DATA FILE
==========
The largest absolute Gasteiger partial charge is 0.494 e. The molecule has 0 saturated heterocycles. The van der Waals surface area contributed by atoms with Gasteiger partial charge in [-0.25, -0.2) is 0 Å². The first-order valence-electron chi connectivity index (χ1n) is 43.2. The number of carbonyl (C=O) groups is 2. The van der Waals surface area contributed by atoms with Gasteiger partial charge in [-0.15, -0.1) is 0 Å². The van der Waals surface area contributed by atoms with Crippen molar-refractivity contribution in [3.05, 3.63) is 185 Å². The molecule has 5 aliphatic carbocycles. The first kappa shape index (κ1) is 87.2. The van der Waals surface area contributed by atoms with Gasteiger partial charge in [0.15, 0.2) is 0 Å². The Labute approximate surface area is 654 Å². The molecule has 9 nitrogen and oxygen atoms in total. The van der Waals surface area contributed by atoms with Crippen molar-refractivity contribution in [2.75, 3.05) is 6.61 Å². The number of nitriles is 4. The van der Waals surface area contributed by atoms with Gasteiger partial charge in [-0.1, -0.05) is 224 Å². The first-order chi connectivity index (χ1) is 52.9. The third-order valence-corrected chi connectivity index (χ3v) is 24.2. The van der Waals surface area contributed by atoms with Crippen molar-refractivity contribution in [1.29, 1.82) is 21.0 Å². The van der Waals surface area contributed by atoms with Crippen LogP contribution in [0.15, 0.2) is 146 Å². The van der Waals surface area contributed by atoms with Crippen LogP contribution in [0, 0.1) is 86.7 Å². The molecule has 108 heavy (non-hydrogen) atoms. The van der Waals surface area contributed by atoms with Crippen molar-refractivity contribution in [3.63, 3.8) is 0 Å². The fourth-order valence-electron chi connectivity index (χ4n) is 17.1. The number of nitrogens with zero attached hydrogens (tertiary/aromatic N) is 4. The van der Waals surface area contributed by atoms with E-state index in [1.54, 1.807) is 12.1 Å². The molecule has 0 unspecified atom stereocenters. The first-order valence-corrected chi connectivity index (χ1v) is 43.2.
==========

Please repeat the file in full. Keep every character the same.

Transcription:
The largest absolute Gasteiger partial charge is 0.494 e. The molecule has 0 saturated heterocycles. The van der Waals surface area contributed by atoms with Gasteiger partial charge in [-0.25, -0.2) is 0 Å². The first-order valence-electron chi connectivity index (χ1n) is 43.2. The number of carbonyl (C=O) groups is 2. The van der Waals surface area contributed by atoms with Gasteiger partial charge in [-0.15, -0.1) is 0 Å². The van der Waals surface area contributed by atoms with Crippen molar-refractivity contribution in [3.05, 3.63) is 185 Å². The molecule has 5 aliphatic carbocycles. The first kappa shape index (κ1) is 87.2. The van der Waals surface area contributed by atoms with Gasteiger partial charge in [0.15, 0.2) is 0 Å². The Labute approximate surface area is 654 Å². The molecule has 9 nitrogen and oxygen atoms in total. The van der Waals surface area contributed by atoms with Crippen molar-refractivity contribution in [2.75, 3.05) is 6.61 Å². The number of nitriles is 4. The van der Waals surface area contributed by atoms with Gasteiger partial charge in [-0.1, -0.05) is 224 Å². The first-order chi connectivity index (χ1) is 52.9. The third-order valence-corrected chi connectivity index (χ3v) is 24.2. The van der Waals surface area contributed by atoms with Crippen molar-refractivity contribution in [1.29, 1.82) is 21.0 Å². The van der Waals surface area contributed by atoms with Crippen LogP contribution in [0.15, 0.2) is 146 Å². The van der Waals surface area contributed by atoms with Crippen LogP contribution in [0, 0.1) is 86.7 Å². The molecule has 108 heavy (non-hydrogen) atoms. The van der Waals surface area contributed by atoms with Crippen molar-refractivity contribution in [3.63, 3.8) is 0 Å². The fourth-order valence-electron chi connectivity index (χ4n) is 17.1. The number of nitrogens with zero attached hydrogens (tertiary/aromatic N) is 4. The van der Waals surface area contributed by atoms with E-state index in [1.54, 1.807) is 12.1 Å². The molecule has 0 unspecified atom stereocenters. The first-order valence-corrected chi connectivity index (χ1v) is 43.2.